18 June 2024

Why behavioural change equals inspirational gains

| The European |

Want to work faster than your competitors? Then get experimenting for outcomes that affect customer and employee behaviour, says Bart den Haak 

Sat shoulder to shoulder with the senior directors, I once again found myself in the boardroom of a Fortune 500 company. “We need to work faster otherwise our competitors will beat us” one of the directors explained. She continued: “If we don’t roll out these features in our system before this deadline, our customers will leave us”. 

This was not the first time I’ve heard leaders say these or similar words. Of course, every company has deadlines, especially when their company is heavily dependent on seasonality. For example, an online retail store needs to have its products in-store and their IT systems ready before Black Friday. Or a bank’s digital systems need to be able to handle large volumes of mortgage repayments near the end of the year.

That said, one could still argue how competitive these deadlines really are. Indeed, if a company misses them, their competitors will win new customers from these events. But any healthy company shouldn’t rely on such events to beat their competitors. They do so by having sound strategies in place that change customer and employee behaviour. In fact, the focus on understanding customer behaviour and what their needs are will be the next great digital advantage for modern companies. When it comes to behavioural changes that impact the bottom line, there should be a methodology in place for measuring outcomes to know if progress is being made (or not).

There is a rather old management technique from the 1980s that allowed Intel and later Google, YouTube, and Zynga to surpass their competitors at what appeared to be lightning speed. That tool is a special goal-setting framework called Objectives and Key Results or OKRs for short.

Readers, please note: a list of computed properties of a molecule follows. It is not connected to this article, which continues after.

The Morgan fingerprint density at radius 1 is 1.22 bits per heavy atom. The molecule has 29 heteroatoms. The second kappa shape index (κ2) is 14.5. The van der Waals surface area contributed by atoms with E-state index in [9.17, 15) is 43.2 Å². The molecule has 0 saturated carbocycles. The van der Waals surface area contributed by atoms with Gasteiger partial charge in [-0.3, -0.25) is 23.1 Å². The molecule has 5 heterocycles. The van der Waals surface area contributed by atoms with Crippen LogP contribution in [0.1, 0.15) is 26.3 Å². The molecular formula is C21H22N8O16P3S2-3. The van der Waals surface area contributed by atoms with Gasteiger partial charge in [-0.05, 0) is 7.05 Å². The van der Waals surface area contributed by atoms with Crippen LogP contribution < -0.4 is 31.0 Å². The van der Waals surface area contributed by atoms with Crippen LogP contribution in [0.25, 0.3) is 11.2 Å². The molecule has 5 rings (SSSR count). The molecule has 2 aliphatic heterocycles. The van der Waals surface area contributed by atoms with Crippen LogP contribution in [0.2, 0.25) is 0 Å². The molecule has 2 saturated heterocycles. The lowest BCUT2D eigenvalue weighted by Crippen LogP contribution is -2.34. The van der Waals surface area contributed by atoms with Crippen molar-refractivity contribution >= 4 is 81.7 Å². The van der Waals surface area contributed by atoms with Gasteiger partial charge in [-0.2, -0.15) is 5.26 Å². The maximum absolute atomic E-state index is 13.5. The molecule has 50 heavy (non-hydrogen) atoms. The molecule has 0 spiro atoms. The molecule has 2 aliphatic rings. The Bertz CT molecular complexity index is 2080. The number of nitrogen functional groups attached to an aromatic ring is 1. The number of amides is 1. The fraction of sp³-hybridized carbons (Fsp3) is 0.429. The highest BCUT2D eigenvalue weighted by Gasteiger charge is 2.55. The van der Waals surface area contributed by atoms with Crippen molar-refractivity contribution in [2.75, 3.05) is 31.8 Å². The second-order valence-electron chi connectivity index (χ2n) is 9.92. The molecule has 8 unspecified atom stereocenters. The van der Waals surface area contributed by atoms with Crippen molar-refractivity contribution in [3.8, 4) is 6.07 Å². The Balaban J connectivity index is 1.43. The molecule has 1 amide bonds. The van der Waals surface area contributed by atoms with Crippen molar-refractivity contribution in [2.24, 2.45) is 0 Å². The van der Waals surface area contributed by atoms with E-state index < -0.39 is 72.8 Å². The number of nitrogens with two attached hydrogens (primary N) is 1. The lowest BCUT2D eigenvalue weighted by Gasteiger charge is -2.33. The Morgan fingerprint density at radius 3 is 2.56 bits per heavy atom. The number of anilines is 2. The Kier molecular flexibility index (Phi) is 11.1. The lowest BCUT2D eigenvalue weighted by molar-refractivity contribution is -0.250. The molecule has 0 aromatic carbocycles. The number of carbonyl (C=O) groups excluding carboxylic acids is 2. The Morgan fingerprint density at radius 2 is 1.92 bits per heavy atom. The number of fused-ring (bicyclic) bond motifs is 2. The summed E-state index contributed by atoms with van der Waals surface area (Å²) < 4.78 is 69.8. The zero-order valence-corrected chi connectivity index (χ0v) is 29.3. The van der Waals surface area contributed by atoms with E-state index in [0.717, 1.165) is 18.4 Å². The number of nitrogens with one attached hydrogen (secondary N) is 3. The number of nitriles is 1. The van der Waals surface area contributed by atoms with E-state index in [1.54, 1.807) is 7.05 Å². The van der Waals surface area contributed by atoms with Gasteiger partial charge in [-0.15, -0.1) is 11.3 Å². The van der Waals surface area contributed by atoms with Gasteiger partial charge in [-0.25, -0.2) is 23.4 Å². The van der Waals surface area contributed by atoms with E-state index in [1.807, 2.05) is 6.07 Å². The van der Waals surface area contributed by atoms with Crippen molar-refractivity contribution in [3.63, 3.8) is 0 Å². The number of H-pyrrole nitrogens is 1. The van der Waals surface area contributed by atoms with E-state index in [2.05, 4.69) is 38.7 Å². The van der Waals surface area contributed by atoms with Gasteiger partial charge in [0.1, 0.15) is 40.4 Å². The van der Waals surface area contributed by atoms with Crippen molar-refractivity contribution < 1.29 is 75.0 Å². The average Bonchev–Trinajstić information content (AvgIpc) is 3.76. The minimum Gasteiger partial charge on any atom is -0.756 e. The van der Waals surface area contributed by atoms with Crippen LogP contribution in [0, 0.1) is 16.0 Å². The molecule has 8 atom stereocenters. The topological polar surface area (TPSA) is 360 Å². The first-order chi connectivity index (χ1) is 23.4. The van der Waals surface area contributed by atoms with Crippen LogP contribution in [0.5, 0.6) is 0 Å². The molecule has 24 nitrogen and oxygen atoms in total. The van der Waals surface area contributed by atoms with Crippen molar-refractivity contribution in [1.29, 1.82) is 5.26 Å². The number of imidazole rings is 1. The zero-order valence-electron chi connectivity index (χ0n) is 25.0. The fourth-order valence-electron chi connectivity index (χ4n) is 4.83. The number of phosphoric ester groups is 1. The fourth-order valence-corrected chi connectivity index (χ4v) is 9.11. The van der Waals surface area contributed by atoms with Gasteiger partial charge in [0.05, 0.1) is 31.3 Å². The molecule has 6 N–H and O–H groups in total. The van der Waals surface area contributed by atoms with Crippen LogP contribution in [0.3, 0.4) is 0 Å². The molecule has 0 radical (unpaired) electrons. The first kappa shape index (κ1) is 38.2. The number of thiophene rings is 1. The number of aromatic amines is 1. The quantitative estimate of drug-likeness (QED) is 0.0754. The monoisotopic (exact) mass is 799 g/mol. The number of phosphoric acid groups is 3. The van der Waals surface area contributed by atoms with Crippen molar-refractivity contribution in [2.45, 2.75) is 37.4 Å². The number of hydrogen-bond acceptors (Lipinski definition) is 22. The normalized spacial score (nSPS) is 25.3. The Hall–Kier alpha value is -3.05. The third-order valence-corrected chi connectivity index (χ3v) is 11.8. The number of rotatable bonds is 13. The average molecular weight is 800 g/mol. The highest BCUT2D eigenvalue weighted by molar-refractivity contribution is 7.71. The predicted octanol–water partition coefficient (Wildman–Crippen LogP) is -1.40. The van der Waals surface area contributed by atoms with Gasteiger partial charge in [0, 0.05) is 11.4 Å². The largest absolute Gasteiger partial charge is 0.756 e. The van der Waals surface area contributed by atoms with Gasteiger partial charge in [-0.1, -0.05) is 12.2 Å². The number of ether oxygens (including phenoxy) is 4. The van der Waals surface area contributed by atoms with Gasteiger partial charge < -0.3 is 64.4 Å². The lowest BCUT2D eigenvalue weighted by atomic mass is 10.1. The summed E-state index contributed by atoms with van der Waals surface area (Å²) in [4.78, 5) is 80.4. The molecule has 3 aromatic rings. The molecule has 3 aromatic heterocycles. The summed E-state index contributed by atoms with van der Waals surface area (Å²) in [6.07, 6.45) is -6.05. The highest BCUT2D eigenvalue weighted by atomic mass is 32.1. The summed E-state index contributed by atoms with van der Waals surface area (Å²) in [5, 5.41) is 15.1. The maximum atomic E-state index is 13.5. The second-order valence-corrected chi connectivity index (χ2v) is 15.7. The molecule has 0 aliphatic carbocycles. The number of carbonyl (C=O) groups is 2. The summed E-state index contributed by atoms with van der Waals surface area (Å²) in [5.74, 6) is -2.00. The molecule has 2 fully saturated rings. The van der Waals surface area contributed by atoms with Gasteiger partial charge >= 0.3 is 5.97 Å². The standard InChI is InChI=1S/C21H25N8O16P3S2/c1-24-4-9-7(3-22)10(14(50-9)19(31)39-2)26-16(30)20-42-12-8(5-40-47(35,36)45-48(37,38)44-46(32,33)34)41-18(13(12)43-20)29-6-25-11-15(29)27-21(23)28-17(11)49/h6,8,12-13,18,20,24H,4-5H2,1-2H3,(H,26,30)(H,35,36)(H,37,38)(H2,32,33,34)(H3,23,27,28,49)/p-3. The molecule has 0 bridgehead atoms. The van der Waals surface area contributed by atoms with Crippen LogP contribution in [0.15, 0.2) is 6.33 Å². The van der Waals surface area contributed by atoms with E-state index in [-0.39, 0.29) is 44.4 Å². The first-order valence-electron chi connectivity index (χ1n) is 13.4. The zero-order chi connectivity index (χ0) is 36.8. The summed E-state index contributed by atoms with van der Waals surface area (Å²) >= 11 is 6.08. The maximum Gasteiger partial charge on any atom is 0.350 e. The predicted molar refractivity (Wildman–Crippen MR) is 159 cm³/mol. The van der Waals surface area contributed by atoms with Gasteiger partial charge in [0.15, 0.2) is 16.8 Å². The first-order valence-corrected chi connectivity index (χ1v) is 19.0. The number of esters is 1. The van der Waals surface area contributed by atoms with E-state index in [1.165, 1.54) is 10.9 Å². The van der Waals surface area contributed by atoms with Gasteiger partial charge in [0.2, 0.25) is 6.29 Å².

The book Measure What Matters by J Doerr really put OKRs on the radar of business leaders as they became convinced by all the success stories. Many leaders jumped on the so-called OKR bandwagon and rewrote current goals and KPIs as OKRs with the hopes of seeing similar results to the tech giants. For many, the results were lacklustre and they abandoned OKRs altogether.

OKRs only accelerated what was already present. I posit that what they were focusing on wasn’t actually an ambitious objective that would set them apart from their competitors, but rather an overload of average goals that quickly became overwhelming, too much red tape from management and maybe most importantly of all, no adjustment in mindset. I have seen it so often, goal-setting is either absent or done with a cumbersome governance process around it.

Enter Lean OKRs 

OKRs on their own have a tremendous ability for exponential growth, but when paired with Lean Thinking, it forms a powerhouse goal-setting framework. Lean is a philosophy based on the history of Japanese manufacturing techniques most commonly associated with the Toyota Kata Lean hones in on creating excellent value for the customer by continuously pushing for improved business processes. This is done by adjusting and adapting human behaviour of both customers and employees alike.

The Lean mindset is what sets OKRs back on track as a tool for radical focus on a single, overarching, aspirational objective, one that all employees understand and can get behind. Combining it with a lightweight governance model to set, track and achieve goals makes it like strategy execution on steroids. 

Lean OKRs from the ground up

It starts by understanding the company strategy. Having a strategy is key, without it, OKRs simply won’t work. Then, leadership decides on which part of the strategy requires radical improvement (we call this Kaikaku in Lean), a goal that requires a change in human behaviour.